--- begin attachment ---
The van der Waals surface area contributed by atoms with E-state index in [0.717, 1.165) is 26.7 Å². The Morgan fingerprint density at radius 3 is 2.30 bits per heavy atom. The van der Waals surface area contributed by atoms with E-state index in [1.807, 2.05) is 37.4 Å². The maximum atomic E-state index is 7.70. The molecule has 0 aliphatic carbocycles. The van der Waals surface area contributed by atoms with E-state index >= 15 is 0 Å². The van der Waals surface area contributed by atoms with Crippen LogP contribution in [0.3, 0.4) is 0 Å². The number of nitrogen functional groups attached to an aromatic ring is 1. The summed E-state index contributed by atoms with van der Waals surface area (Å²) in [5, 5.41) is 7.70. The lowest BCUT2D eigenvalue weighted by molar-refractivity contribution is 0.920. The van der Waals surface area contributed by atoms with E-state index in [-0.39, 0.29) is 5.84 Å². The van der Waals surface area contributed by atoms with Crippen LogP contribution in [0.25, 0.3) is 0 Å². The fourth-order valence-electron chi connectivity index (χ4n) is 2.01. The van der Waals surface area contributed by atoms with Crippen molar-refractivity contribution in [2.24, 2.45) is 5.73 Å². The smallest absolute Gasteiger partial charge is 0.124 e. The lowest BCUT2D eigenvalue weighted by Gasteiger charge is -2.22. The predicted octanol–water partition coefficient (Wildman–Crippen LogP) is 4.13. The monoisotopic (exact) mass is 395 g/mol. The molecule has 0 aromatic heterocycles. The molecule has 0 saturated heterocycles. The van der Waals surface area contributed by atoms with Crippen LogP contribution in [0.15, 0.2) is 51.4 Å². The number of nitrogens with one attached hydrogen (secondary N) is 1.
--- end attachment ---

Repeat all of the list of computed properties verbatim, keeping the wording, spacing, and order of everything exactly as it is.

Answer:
The van der Waals surface area contributed by atoms with E-state index in [0.717, 1.165) is 26.7 Å². The Morgan fingerprint density at radius 3 is 2.30 bits per heavy atom. The van der Waals surface area contributed by atoms with E-state index in [1.807, 2.05) is 37.4 Å². The maximum atomic E-state index is 7.70. The molecule has 0 aliphatic carbocycles. The van der Waals surface area contributed by atoms with E-state index >= 15 is 0 Å². The van der Waals surface area contributed by atoms with Crippen LogP contribution in [0.3, 0.4) is 0 Å². The number of nitrogen functional groups attached to an aromatic ring is 1. The summed E-state index contributed by atoms with van der Waals surface area (Å²) in [5, 5.41) is 7.70. The lowest BCUT2D eigenvalue weighted by molar-refractivity contribution is 0.920. The van der Waals surface area contributed by atoms with E-state index in [-0.39, 0.29) is 5.84 Å². The van der Waals surface area contributed by atoms with Crippen LogP contribution in [0.25, 0.3) is 0 Å². The fourth-order valence-electron chi connectivity index (χ4n) is 2.01. The van der Waals surface area contributed by atoms with Crippen molar-refractivity contribution in [2.24, 2.45) is 5.73 Å². The smallest absolute Gasteiger partial charge is 0.124 e. The lowest BCUT2D eigenvalue weighted by Gasteiger charge is -2.22. The predicted octanol–water partition coefficient (Wildman–Crippen LogP) is 4.13. The monoisotopic (exact) mass is 395 g/mol. The molecule has 0 aromatic heterocycles. The molecule has 0 saturated heterocycles. The van der Waals surface area contributed by atoms with Crippen LogP contribution in [0.15, 0.2) is 51.4 Å². The number of nitrogens with one attached hydrogen (secondary N) is 1.